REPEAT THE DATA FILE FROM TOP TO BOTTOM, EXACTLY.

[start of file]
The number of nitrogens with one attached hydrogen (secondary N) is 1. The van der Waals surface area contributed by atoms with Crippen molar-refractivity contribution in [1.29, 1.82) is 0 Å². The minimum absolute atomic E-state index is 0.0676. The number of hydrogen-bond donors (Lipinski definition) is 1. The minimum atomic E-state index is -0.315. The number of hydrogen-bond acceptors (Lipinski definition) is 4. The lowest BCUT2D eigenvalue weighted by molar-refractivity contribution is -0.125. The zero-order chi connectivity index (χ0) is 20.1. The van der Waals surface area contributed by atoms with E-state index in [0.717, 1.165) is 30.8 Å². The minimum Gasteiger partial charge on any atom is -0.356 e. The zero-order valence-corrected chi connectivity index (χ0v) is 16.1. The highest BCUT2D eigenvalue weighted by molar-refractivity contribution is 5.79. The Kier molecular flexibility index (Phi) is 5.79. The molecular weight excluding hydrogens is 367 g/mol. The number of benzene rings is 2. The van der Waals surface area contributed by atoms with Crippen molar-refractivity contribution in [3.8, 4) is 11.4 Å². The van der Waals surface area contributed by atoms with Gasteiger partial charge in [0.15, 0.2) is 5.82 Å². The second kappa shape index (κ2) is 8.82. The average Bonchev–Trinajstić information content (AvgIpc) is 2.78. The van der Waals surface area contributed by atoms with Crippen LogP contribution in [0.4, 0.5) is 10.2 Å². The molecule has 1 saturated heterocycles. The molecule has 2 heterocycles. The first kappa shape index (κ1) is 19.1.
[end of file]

The number of nitrogens with one attached hydrogen (secondary N) is 1. The van der Waals surface area contributed by atoms with Crippen molar-refractivity contribution in [1.29, 1.82) is 0 Å². The minimum absolute atomic E-state index is 0.0676. The number of hydrogen-bond donors (Lipinski definition) is 1. The minimum atomic E-state index is -0.315. The number of hydrogen-bond acceptors (Lipinski definition) is 4. The lowest BCUT2D eigenvalue weighted by molar-refractivity contribution is -0.125. The zero-order chi connectivity index (χ0) is 20.1. The van der Waals surface area contributed by atoms with E-state index in [0.717, 1.165) is 30.8 Å². The minimum Gasteiger partial charge on any atom is -0.356 e. The zero-order valence-corrected chi connectivity index (χ0v) is 16.1. The highest BCUT2D eigenvalue weighted by molar-refractivity contribution is 5.79. The Kier molecular flexibility index (Phi) is 5.79. The molecular weight excluding hydrogens is 367 g/mol. The number of benzene rings is 2. The van der Waals surface area contributed by atoms with Crippen molar-refractivity contribution in [3.8, 4) is 11.4 Å². The van der Waals surface area contributed by atoms with Gasteiger partial charge in [0.15, 0.2) is 5.82 Å². The second kappa shape index (κ2) is 8.82. The average Bonchev–Trinajstić information content (AvgIpc) is 2.78. The van der Waals surface area contributed by atoms with Crippen LogP contribution in [0.4, 0.5) is 10.2 Å². The molecule has 1 saturated heterocycles. The molecule has 2 heterocycles. The first kappa shape index (κ1) is 19.1.